The State Senate Education Committee is holding a series of hearings across Pennsylvania as the legislature prepares to renew the Education Empowerment Act. The current act expires June 30th and it sets the guidelines for schools to follow to meet the federal No Child Left Behind initiative and achieve Adequate Yearly Progress. The act also outlines what the Pennsylvania Department of Education can do to encourage schools and districts to meet those goals and penalize districts that don't meet them. The Senate Committee is hearing testimony about the successes and failures of the current act and exploring changes that might be needed in the reauthorized version.
Senator Andy Dinniman of Chester County is the Democratic Chairman of the Education Committee. He says the intention is to produce the best students..."I believe every student has a fundamental civil right to an education and every school has an obligation to be the best it can be."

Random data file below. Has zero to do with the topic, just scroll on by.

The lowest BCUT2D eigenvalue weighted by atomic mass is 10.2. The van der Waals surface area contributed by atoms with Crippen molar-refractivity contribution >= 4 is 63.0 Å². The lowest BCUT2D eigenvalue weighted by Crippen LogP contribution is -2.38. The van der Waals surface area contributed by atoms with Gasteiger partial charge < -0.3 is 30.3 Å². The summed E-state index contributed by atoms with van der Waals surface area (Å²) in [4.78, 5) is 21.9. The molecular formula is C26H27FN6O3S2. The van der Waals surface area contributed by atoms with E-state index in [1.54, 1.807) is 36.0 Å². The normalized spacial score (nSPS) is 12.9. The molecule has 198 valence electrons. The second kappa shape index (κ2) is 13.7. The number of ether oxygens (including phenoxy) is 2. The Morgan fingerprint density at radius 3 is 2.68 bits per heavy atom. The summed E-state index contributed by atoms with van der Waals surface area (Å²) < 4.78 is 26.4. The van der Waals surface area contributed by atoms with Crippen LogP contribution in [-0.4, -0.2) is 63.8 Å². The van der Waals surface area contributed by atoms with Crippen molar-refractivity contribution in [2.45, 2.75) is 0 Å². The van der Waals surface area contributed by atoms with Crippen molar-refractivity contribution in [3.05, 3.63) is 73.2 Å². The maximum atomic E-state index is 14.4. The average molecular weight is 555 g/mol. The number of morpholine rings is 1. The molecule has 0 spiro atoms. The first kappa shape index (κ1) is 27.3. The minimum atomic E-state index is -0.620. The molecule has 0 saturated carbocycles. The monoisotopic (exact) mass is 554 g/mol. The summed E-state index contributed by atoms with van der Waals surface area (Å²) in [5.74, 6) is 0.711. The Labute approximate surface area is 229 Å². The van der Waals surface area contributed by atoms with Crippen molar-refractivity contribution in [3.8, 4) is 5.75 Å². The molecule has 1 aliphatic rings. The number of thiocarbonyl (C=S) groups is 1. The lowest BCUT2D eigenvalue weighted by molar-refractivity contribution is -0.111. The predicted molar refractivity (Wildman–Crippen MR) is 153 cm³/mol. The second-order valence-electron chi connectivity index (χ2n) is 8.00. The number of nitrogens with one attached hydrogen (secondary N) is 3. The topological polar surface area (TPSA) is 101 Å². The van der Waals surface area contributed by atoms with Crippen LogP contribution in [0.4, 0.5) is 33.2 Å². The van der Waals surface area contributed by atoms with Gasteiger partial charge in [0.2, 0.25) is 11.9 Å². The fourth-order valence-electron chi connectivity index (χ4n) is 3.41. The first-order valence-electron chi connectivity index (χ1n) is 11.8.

Dinniman says if the schools don't make Adequate Yearly Progress, the Empowerment Act is designed to help them...unless it's clear they're not getting the message...."If schools can't bring their students up to an adequate level so they can pass basic exams, then we're going to restructure you. We might close you."
Dinniman says that public tax dollars are being invested in the schools to accomplish a goal and when that goal is not reached it's time to say enough's enough because every child should be given an opportunity to learn.